Tag Archives: judgment

Ivan was not ready.

This month our women’s book club at church read Tolstoy’s The Death of Ivan Ilyich, and Sunday afternoon we met at my house to discuss it. That day on the liturgical calendar happened to be the Sunday of the Last Judgment, with the Gospel reading from Matthew 25.

In that passage, before we come to the day’s reading, Christ has been speaking privately to His disciples about the end times, and telling parables. One is about virgins getting enough oil for their lamps, and the other about servants making good use of the gifts they were given. Both parables end with someone arriving and some people not being prepared.

Ivan Ilyich was most certainly not ready for the arrival of his death. He and his friends were like many people in that they avoided thinking about that inevitability. The story opens with the fact of it, and his funeral, which doesn’t affect his friends very much, because thank goodness, it wasn’t their death, so they can go on as they were before. Then the author takes us back to see Ivan’s life over the years, and close to the end when he could no longer avoid suffering, and had to face a reality that didn’t fit into his life’s theme of doing what was pleasant.

The Gospel for the day is sobering, and our pastor reminded us of what his late father, also our priest, used to say, that the task of the preacher is always to “comfort the afflicted and afflict the comfortable.” This passage continues in the thread of being about Someone’s return. Christ, the Son of Man, begins to talk to His friends more directly, if metaphorically:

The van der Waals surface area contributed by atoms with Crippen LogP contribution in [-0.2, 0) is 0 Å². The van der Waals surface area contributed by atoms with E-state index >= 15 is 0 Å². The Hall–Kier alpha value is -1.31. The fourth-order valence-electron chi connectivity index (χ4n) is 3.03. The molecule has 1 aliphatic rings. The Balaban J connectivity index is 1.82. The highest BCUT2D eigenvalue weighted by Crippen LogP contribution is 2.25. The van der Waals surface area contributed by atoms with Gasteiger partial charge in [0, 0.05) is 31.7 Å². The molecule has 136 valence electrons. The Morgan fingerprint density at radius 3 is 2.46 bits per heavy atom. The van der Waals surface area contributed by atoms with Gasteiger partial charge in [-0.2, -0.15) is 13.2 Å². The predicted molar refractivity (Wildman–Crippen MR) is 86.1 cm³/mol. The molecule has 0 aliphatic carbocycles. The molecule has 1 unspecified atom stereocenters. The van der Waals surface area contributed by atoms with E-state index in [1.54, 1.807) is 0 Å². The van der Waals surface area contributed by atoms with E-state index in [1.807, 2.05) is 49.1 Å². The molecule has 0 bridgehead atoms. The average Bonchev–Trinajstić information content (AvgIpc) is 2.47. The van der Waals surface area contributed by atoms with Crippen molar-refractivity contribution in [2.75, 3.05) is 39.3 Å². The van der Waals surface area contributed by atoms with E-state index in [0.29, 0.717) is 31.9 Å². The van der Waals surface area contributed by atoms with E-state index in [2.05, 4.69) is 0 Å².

When the Son of Man comes in his glory, and all the angels with him, he will sit on his glorious throne. All the nations will be gathered before him, and he will separate the people one from another as a shepherd separates the sheep from the goats. He will put the sheep on his right and the goats on his left.” And by what criteria exactly does He sort them? If you haven’t read that account recently you might want to look at it; the whole process is laid out with much detail in Matthew 25. Our preacher said it is like getting the answers before the final exam.

I was teaching my usual church school class afterward, and read in preparation a sermon by Metropolitan Anthony Bloom that I liked very well; I shared it with the students, too. A quote:

“We are told that when the Day of Judgment comes, those who will stand before God – and those are all of us – will not be asked about their creed, about their theological knowledge, about their theoretical convictions. They will be asked direct and concrete questions, that can be summed up in one: have you been human, or not?”